Gaia (Foundation universe)
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|Universe||The Foundation Series|
|Notable people||Bliss (Blisse-nobiarella), Dom (Endomandiovizamarondeyaso-), Sura Novi (Surano-viremblastiran).|
Gaia is a fictional planet described in the book Foundation's Edge (1982) and referred to in Foundation and Earth (1986), by Isaac Asimov. The name is derived from the Gaia hypothesis, which is itself eponymous to Gaia, the Earth Goddess.
Gaia is located in the Sayshell Sector, about ten parsecs (32 light years) from Sayshell. It orbits a G-4 class star, and has one natural satellite (50 km or 31 miles in diameter). Its axial inclination is 12°, and a Gaian day lasts 0.92 Galactic Standard Days.
Gaians have long names; the longer the name, the higher their status. They are generally addressed by only one syllable of their name.
It was founded by R. Daneel Olivaw during the Empire's reign. Even then, the galaxy left it alone and it evaded taxes. By 498 F.E., Gaia had a population of one billion, a high population for a planet at that time. The inhabitants hoped eventually to create a complex ecology; all human-settled planets in the Galaxy — except Earth — had simple ecologies. The inhabitants of Gaia were all tied together into a telepathic group consciousness when it was founded; this consciousness was eventually extended to the non-human life, and later to the inorganic material of the planet. This would explain The Mule's incredible psychic powers, as Gaia was said to be his home planet.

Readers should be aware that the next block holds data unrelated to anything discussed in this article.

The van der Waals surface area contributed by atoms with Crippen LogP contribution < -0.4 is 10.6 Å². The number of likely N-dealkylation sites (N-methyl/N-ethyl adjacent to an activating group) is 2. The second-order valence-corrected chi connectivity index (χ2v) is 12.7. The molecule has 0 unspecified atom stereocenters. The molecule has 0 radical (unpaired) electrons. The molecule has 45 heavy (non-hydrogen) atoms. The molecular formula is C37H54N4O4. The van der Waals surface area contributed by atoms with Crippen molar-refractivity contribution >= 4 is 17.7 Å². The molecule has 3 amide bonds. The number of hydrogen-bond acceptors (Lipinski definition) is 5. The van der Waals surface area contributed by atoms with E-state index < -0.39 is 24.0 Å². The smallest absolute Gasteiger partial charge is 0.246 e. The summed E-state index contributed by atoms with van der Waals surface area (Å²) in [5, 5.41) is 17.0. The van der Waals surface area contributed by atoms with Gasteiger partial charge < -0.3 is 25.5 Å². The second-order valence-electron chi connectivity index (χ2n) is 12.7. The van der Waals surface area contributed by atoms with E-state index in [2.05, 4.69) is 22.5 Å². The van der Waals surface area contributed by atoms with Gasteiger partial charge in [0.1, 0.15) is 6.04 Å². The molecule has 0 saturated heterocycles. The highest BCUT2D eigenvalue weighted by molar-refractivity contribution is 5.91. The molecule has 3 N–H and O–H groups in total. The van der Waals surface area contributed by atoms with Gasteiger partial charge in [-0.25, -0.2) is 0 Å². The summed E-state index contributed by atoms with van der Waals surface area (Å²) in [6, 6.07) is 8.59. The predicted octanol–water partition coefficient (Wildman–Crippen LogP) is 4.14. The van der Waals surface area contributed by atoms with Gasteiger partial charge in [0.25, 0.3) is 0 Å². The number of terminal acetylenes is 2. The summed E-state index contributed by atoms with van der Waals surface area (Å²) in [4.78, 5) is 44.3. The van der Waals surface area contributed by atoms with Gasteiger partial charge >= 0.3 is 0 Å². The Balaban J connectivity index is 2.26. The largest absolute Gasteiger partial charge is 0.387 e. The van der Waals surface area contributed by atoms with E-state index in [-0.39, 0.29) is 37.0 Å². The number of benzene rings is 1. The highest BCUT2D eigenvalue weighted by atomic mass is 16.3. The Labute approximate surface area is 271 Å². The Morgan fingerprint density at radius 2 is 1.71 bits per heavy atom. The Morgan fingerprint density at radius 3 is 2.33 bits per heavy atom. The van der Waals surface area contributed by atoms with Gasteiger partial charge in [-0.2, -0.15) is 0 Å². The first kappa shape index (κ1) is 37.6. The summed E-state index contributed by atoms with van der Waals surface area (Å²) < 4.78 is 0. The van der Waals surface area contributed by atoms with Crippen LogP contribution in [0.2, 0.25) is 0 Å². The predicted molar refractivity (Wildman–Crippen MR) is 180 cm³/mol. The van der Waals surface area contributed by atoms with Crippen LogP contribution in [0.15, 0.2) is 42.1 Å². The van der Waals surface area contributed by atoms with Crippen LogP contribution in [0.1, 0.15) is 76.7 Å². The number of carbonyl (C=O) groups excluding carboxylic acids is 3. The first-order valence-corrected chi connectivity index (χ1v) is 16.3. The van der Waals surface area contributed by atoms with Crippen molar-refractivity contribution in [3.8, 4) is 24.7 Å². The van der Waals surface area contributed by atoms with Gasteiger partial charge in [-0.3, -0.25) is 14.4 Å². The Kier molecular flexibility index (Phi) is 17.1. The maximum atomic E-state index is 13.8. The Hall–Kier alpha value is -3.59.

Galaxia was a living organism which contains all the lifeforms and other non-living material in the galaxy. It was a utopia; the successor of Gaia. R. Daneel Olivaw founded Gaia with the purpose of Galaxia in mind, in order to be able to alter humanity for the better. Since he could not tell whether something was bad for humanity, itself of almost unpredictable nature, and therefore could not tell whether the Zeroth Law permitted it, he could not by himself make the decision to implement Galaxia. Hari Seldon's Psychohistory Project was a 'backup' initiated by R. Daneel Olivaw in the event that Galaxia was not determined to be the ideal course of action.
In 498 F.E., councilman Golan Trevize and historian Janov Pelorat, the protagonists of Foundation's Edge, are maneuvered to Gaia so Trevize can decide whether the future of the Galaxy is to be guided by the First Foundation, Second Foundation, or Gaia. Trevize had the unique ability to deduce the correct solution to a problem, even with little or no information on the nature of problem itself. The book portrays it as a higher form of intuition, though Trevize has no actual psychic abilities. Trevize chooses Gaia, therefore Galaxia. This was done because R. Daneel Olivaw could not proceed with Galaxia for risk of harming humanity in the process.
In the novel Foundation and Earth, Golan Trevize, Janov Pelorat, and Blissenobiarella set out on a journey to find humanity's ancestral planet — Earth. The purpose of the journey is to settle Trevize's doubt with his decision at the end of Foundation's Edge to embrace the all-encompassing supermind of Galaxia.